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Alkynes are capable of undergoing carbometalation, e.g. with organocopper reagents:

Alkyne carbocupration

Why don't the corresponding alkenes undergo analogous carbometalation reactions? Is β-elimination the issue?

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    $\begingroup$ In carbometalation, an alkyne will become an alkene before the hydrolysis occurs (in the TS with the metal). Using the same logic, alkene will become an alkane. Pi bonds are higher in energy and more easily accessible spatially compared to sigma bonds, pi backbonding is also is present in alkene metal complexes. For these reasons, the latter reaction suffers from a high activation energy barrier compared to the carbometalation of alkynes. $\endgroup$ – AS_1000 Jul 15 '17 at 13:59
  • $\begingroup$ Out of learning curiosity: is this anywhere related to chelating? $\endgroup$ – bonCodigo Jul 27 '17 at 9:10
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    $\begingroup$ What about steric hindrance? Hydrolysis is a separate step, so you have this cuprate floating around and you're trying to add a second alkyl cuprate. It would be interesting to think about what other ligands exist on the copper but aren't represented... $\endgroup$ – Zhe Aug 8 '17 at 17:20
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Alkenes are very capable of a similar carbometallation reaction as you can see in the scheme below (ref: R. M. Sultanov et al. / Tetrahedron Letters 54 (2013) 6619–6623):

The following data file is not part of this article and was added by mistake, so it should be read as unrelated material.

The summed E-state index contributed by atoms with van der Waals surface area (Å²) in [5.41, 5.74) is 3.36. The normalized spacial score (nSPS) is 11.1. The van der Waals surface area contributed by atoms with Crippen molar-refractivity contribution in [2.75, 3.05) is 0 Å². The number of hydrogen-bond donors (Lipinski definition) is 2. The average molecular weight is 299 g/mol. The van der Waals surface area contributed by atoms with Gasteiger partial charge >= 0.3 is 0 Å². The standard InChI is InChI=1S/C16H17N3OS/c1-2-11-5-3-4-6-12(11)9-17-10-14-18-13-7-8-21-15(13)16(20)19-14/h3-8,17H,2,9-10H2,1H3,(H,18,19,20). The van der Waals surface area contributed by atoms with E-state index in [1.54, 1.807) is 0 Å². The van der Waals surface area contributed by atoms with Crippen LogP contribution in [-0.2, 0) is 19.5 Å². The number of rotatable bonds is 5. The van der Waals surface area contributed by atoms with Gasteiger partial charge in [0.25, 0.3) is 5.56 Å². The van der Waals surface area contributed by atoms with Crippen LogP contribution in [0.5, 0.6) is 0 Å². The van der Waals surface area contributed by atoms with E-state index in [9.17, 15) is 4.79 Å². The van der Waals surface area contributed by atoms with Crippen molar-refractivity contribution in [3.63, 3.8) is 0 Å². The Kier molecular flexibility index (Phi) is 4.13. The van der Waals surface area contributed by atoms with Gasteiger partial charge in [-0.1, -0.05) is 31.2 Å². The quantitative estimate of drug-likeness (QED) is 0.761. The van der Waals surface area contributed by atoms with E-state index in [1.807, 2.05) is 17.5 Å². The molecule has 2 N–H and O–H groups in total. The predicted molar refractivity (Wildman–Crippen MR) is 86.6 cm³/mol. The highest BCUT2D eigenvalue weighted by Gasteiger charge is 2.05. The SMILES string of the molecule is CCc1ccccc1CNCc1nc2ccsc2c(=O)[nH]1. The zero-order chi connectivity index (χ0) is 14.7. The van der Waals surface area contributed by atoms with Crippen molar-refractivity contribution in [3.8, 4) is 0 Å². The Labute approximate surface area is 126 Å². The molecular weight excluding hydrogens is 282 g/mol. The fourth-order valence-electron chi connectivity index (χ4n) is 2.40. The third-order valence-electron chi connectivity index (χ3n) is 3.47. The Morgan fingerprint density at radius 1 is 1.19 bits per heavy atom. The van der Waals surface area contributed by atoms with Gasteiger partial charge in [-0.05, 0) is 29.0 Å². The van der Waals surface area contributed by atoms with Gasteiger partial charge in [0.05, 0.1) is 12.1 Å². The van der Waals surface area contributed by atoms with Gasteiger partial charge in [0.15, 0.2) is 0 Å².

enter image description here

I think the reasons why such reaction with alkenes is not so common is:

  1. It is useless (correct me if i am wrong). Hence the reason why the work in the scheme above was published in a low impact journal. Why would anyone want to make alkanes in such a complicated way instead of just getting them from crude oil for example?

  2. With alkenes, the reaction prefers to keep incorporating alkene to form really useful dimers or polymers. If one takes a look in the step wise mechanism of olefin polymerization (e.g. Ziegler-Natta) and dimerization the transmetallation/insertion step is equivalent to the one in the question posted:

enter image description here

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  • $\begingroup$ I don't think it's useless. The organomettalic intermediate could react with all kind of electrophiles not just with a proton to give alkanes. $\endgroup$ – Marko Mar 6 '18 at 23:44
  • $\begingroup$ @Marko true, but surely you could just make a Grignard in that case? I don't know. Maybe this saves a step somewhere along the way. But I can see why this isn't a particularly... groundbreaking transformation. $\endgroup$ – orthocresol Mar 7 '18 at 0:27
  • $\begingroup$ @Marko Yes, i am referring to the formation of short chain common alkanes only which is a bit of a waste. The organometallic intermediate is really useful. But if we are discussing only about the organometallic intermediate then carbometallation with alkenes is as common (or maybe more) as with alkynes. $\endgroup$ – AMM Mar 7 '18 at 0:36
  • $\begingroup$ @orthocresol Don't forget that by carbometallation you add an alkyl chain to the substrate, which rapidly increases complexity. $\endgroup$ – Marko Mar 7 '18 at 8:42

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